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Wednesday, 5 September 1906

Senator O'KEEFE (Tasmania) . - Exactly the same difficulty as that indicated by honorable senators opposite might arise under the present system. It is admitted, even by those who oppose the. Bill, that the object is to have the elections either before or after December, on the ground that it is not advisable to have them in the middle of the harvest. Senator Symon and others who have spoken against the measure, admit that that is a reasonable proposition ; and they suggest that the elections should be held in October. But I ask Senator Walker how he proposes to avoid precisely similar difficulties to those which may arise at the present time. If the elections were held in October the defeated senators would still retain their seats, and some national crisis might ren'der it necessary to call Parliament together before the end of the year, when of course those defeated senators could take their seats. It is all very well for Senator Walker to make a silly objection of the kind ; but he ought to remember that exactly the same position is possible at the present time. The whole argument for altering the date of the elections is that it is not convenient to have them so late in the year as December; and that is the only point which weighed with me in voting for the second reading. I believe it has been shown that it would be far more convenient for a large section of the electors if they were not compelled to go to the poll either late in November or early in December; and the only object of the Bill is to make it possible to hold the elections in April or the beginning of May. The whole of the objections raised by Senator Symon against the Bill apply to the present system. The ' honorable and learned senator seems to imagine that some great evil will arise if Parliament be dissolved in December and there is an interval of two or three months before the elections - that is to say, if there is a six months interval between the end of the one Parliament and the first meeting of the new Parliament. The honorable and learned senator did not reply to a question I interjected as to what evils ha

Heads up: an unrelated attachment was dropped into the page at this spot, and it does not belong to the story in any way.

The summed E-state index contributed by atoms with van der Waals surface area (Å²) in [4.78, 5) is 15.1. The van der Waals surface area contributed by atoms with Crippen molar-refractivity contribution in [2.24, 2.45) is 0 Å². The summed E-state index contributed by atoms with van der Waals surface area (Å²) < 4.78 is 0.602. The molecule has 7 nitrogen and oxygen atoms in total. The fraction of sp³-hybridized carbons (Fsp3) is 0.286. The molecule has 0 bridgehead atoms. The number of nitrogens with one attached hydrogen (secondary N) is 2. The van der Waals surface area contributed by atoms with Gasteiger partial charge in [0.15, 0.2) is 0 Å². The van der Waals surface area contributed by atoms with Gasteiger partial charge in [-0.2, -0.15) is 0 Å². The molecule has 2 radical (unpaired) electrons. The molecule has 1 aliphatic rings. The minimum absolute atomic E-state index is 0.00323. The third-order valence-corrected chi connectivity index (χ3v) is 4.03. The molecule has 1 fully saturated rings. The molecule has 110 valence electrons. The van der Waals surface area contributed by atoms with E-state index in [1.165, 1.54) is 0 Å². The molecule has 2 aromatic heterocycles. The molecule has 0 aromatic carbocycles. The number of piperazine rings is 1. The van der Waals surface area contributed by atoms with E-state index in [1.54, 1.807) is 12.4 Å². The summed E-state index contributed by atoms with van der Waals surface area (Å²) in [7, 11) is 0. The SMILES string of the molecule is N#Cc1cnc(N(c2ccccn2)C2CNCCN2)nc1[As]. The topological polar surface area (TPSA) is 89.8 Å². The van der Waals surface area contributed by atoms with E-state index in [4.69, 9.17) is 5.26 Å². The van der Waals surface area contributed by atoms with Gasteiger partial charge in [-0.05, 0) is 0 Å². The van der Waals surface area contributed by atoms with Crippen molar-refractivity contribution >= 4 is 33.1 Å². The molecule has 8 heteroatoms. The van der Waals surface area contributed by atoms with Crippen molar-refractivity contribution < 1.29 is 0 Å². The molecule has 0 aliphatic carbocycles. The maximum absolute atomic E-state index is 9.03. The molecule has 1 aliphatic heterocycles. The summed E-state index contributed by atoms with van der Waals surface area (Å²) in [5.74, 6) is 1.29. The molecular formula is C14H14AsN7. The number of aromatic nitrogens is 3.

Senator Sir Josiah Symon - I tried to answer the honorable senator by saying that that is not the position in the States.

Senator O'KEEFE - The last election in South Australia was, I believe, held in May.

Senator Sir Josiah Symon - There is no instance, so far as I am aware, of a six months interval.

Senator O'KEEFE - Did not the old Parliament in South Australia terminate somewhere about December on the last occasion ?

Senator Guthrie - In November.

Senator O'KEEFE - In that case the elections were not held until the beginning df May; and I ask whether Senator Symon can point to any inconvenience or injury that resulted. A similar system is followed in other States. In Tasmania, for instance, Parliament met about the middle of last year, and sat until the end,' when it went into recess, the elections being held at the end of March. It has been the general custom in several States to hold the election at that time, or it might be in April ; and I do not see how it is likely that any inconvenience or wrong could result from a similar system in the case of the Commonwealth Parliament. Until some evil has been shown to result from the practice I have indicated, I shall support the clause.

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